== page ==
Essay by Eric Worrall
Are renewable energy investors in Britain about to experience financial hardship, like Spanish investors in 2010?
UK Energy Secretary Gets Power to Cap Income From Renewables
Energy Prices Bill gives government expansive new powers
Industry warns measures could threaten green energy investment
By Will Mathis
26 October 2022, 21:32 GMT+10
As the government focused on a change in leadership, the bill was making its way through the parliamentary procedure and completed the final stage to becoming law While providing vital support to households struggling with energy costs, it will also allow the state — if it chooses to — to override the country’s energy regulator, by capping revenues of electricity generators and regulating suppliers.
The energy industry has warned that the measures could upend the stable regulatory environment that’s been key to driving investment in UK wind power. Britain’s wind-power industry is one of the largest in Europe, and crucial to the country’s climate goals and ambitions to be independent of volatile fossil fuel markets.
One aspect of the bill is a cap on revenues from low-carbon power generation like wind farms, solar parks and nuclear plants. The legislation gives the government the power to enact the measure, but leaves the details about the level of the cap to be decided later.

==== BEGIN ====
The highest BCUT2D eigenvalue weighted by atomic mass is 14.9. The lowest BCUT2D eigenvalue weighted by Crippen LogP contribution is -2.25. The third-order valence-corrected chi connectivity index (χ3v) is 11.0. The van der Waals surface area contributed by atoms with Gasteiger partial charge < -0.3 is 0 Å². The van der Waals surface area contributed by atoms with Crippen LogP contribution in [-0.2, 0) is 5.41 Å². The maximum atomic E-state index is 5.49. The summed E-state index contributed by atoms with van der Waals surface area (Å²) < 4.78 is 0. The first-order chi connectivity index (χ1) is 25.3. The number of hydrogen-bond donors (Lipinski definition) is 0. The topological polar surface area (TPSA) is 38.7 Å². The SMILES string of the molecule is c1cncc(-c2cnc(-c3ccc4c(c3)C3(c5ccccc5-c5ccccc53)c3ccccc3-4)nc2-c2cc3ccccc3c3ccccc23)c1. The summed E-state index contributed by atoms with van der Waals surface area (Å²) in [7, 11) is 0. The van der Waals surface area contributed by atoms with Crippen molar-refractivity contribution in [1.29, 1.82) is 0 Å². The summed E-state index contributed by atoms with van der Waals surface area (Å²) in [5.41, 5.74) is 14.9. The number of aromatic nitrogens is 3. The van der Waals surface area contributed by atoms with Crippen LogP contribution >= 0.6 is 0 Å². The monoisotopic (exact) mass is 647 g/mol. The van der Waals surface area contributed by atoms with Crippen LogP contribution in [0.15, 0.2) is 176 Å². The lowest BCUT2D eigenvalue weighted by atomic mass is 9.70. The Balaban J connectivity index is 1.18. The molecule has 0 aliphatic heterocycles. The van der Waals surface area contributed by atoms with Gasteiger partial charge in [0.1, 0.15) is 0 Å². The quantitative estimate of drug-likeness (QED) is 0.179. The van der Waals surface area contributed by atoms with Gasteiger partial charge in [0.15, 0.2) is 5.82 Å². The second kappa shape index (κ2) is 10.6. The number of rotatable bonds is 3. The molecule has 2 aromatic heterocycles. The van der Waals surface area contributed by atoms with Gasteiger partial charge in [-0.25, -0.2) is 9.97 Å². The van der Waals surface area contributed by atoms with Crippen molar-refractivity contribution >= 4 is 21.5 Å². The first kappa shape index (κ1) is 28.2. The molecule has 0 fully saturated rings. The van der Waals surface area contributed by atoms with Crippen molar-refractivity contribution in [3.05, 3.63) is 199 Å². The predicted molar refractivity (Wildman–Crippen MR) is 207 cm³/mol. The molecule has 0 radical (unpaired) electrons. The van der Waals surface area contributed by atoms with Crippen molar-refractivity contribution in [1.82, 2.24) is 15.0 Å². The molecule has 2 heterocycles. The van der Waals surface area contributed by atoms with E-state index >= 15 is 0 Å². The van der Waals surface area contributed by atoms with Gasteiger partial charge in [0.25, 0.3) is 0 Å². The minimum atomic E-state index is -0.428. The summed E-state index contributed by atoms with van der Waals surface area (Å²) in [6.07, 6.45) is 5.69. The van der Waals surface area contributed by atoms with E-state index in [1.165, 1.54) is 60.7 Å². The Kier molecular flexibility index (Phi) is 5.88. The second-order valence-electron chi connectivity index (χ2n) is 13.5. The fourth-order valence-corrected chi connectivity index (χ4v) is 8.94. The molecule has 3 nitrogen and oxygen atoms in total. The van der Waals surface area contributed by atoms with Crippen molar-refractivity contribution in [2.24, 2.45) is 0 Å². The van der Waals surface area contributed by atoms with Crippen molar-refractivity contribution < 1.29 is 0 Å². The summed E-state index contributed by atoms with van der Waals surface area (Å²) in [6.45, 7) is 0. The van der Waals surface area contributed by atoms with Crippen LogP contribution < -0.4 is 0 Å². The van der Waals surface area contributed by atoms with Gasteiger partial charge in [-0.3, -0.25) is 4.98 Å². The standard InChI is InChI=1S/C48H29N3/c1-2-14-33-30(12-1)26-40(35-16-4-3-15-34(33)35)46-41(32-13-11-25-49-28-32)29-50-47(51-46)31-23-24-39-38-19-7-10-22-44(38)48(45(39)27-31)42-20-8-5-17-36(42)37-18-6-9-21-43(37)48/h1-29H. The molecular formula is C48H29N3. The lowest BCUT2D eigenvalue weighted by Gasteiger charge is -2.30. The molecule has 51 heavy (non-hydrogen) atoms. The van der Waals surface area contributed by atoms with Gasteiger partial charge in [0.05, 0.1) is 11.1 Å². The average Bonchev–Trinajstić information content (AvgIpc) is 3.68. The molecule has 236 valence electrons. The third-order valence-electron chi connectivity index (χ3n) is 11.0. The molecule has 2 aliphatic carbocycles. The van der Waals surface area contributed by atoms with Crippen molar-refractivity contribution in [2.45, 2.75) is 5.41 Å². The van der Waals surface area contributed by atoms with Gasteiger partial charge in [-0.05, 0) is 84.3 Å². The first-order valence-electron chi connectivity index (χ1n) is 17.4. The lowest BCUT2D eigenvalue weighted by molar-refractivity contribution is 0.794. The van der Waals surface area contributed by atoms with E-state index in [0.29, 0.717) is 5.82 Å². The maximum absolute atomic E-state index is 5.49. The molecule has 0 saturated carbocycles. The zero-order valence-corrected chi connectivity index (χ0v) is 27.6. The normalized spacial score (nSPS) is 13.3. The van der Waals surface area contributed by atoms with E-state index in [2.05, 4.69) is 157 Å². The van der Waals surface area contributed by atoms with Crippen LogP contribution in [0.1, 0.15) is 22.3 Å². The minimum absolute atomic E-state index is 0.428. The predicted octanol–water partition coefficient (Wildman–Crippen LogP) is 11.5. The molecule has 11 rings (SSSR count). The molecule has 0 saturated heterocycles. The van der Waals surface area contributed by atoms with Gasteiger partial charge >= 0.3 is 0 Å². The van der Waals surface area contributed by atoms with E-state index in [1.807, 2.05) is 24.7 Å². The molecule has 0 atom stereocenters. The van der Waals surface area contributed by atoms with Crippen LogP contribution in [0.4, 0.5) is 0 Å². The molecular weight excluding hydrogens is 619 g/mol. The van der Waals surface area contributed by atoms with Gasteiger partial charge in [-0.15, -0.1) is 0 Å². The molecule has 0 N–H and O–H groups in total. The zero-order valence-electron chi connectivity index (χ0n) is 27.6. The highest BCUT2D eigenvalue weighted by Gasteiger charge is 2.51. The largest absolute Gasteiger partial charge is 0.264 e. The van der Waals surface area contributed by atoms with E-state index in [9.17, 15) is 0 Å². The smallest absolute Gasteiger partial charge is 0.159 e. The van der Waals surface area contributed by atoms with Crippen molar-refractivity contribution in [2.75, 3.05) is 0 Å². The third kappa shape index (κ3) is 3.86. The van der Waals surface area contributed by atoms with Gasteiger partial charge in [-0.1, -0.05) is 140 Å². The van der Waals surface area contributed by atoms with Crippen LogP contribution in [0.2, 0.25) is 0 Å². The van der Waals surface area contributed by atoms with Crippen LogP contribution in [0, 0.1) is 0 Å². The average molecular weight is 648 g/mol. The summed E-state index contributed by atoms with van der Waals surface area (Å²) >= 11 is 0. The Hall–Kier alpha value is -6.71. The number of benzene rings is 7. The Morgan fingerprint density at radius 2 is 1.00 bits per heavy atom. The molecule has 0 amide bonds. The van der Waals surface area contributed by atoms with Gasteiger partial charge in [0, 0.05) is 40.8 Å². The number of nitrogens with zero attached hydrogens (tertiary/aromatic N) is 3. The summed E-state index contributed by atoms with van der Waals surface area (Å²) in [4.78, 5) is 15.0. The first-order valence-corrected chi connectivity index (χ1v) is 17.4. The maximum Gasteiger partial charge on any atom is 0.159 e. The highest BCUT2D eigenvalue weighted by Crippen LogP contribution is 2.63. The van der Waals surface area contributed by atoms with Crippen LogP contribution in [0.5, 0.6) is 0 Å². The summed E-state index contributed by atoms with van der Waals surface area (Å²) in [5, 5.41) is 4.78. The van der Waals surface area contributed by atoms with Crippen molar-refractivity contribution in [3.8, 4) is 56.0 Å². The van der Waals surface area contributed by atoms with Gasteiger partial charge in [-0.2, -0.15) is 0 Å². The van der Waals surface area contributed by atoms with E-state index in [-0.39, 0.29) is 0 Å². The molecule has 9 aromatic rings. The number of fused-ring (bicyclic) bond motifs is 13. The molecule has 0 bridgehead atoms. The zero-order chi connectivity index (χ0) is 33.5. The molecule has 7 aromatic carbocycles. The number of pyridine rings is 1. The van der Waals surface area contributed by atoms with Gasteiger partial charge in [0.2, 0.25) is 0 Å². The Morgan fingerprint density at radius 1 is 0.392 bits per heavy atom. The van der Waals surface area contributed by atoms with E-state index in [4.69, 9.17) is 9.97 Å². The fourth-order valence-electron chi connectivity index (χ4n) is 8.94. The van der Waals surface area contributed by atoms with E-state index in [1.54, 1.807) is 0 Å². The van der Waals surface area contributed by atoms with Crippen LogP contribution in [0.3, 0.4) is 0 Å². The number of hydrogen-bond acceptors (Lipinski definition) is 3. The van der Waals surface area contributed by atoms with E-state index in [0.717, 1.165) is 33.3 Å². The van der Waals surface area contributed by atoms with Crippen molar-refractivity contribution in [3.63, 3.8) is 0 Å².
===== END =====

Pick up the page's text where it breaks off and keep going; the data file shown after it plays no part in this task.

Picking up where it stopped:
…Read more: https://www.bloomberg.com/news/articles/2022-10-26/uk-energy-secretary-gets-power-to-cap-income-from-renewables
The British Government’s new power to cap green energy profits has just added to the evidence that renewables could be a high risk investment.
The 2010 Spanish retrospective renewable energy subsidy cut caused a massive wave of bankruptcies, 62,000 investors who mistakenly believed in what they thought was a stable financial arrangement with the Spanish government.
Reading my essays, you might get the impression I don’t care about people who lose money on renewables, but that isn’t the case. Many of the people bankrupted by the Spanish green subsidy debacle were ordinary people, mom and pop investors, who thought they could trust their politicians to keep their promises. Some of the victims of the 2010 Spanish green subsidy debacle ended up losing their homes.
I am not a lawyer, legal expert or investment advisor, but if the British Government exercises these new powers to slash green investment profits, and if the value of green energy investments plummets, it is possible that investors might have a path to receiving legal compensation.
Former HSBC head of responsible banking Stuart Kirk recently claimed there is a lot of pressure on advisors to talk up the prospects of green investments. If this alleged pressure led investment advisors to fail to divulge known risks when offering investment advice, British courts might rule the investment advisors and banks are legally liable for any losses suffered by green energy investors.
In my opinion the risk of severe loss due to arbitrary government profit caps or rule revisions should have been obvious to anyone with expert knowledge of the industry, after what happened in Spain.
If you are in this situation, please don’t take what I have just said as legal or investment advice. As I said, I’m not a lawyer, legal expert or licensed financial advisor. I strongly recommend people who believe they lost money because of defective green investment advice review their individual circumstances with a lawyer, before attempting any legal action to recover their financial losses.